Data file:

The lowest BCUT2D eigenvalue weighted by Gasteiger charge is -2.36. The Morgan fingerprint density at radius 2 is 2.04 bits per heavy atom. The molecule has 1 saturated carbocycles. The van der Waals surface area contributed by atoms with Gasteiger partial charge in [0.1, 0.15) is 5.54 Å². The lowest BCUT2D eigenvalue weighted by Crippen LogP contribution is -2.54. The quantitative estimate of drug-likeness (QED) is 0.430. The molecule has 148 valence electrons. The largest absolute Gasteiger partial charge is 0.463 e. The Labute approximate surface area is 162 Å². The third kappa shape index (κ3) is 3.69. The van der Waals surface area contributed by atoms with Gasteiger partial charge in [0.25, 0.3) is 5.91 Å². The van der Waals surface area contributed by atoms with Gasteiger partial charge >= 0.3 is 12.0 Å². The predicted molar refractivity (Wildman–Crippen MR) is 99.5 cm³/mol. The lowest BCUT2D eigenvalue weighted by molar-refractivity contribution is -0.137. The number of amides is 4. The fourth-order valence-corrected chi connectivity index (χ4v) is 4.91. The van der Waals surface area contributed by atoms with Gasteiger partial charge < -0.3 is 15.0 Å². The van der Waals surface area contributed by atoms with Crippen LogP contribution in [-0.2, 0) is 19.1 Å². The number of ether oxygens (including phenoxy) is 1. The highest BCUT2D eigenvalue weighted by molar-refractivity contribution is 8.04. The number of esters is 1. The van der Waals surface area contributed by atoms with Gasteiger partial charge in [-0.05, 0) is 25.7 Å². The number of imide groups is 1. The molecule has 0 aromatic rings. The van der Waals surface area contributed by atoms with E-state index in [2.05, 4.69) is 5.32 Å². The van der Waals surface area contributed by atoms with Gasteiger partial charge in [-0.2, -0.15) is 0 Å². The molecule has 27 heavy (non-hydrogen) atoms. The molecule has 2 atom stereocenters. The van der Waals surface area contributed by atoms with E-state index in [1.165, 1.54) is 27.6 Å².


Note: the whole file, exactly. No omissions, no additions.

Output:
The lowest BCUT2D eigenvalue weighted by Gasteiger charge is -2.36. The Morgan fingerprint density at radius 2 is 2.04 bits per heavy atom. The molecule has 1 saturated carbocycles. The van der Waals surface area contributed by atoms with Gasteiger partial charge in [0.1, 0.15) is 5.54 Å². The lowest BCUT2D eigenvalue weighted by Crippen LogP contribution is -2.54. The quantitative estimate of drug-likeness (QED) is 0.430. The molecule has 148 valence electrons. The largest absolute Gasteiger partial charge is 0.463 e. The Labute approximate surface area is 162 Å². The third kappa shape index (κ3) is 3.69. The van der Waals surface area contributed by atoms with Gasteiger partial charge in [0.25, 0.3) is 5.91 Å². The van der Waals surface area contributed by atoms with Gasteiger partial charge >= 0.3 is 12.0 Å². The predicted molar refractivity (Wildman–Crippen MR) is 99.5 cm³/mol. The lowest BCUT2D eigenvalue weighted by molar-refractivity contribution is -0.137. The number of amides is 4. The fourth-order valence-corrected chi connectivity index (χ4v) is 4.91. The van der Waals surface area contributed by atoms with Gasteiger partial charge < -0.3 is 15.0 Å². The van der Waals surface area contributed by atoms with Crippen LogP contribution in [-0.2, 0) is 19.1 Å². The number of ether oxygens (including phenoxy) is 1. The highest BCUT2D eigenvalue weighted by molar-refractivity contribution is 8.04. The number of esters is 1. The van der Waals surface area contributed by atoms with Gasteiger partial charge in [-0.05, 0) is 25.7 Å². The number of imide groups is 1. The molecule has 0 aromatic rings. The van der Waals surface area contributed by atoms with E-state index in [2.05, 4.69) is 5.32 Å². The van der Waals surface area contributed by atoms with Gasteiger partial charge in [-0.2, -0.15) is 0 Å². The molecule has 27 heavy (non-hydrogen) atoms. The molecule has 2 atom stereocenters. The van der Waals surface area contributed by atoms with E-state index in [1.165, 1.54) is 27.6 Å².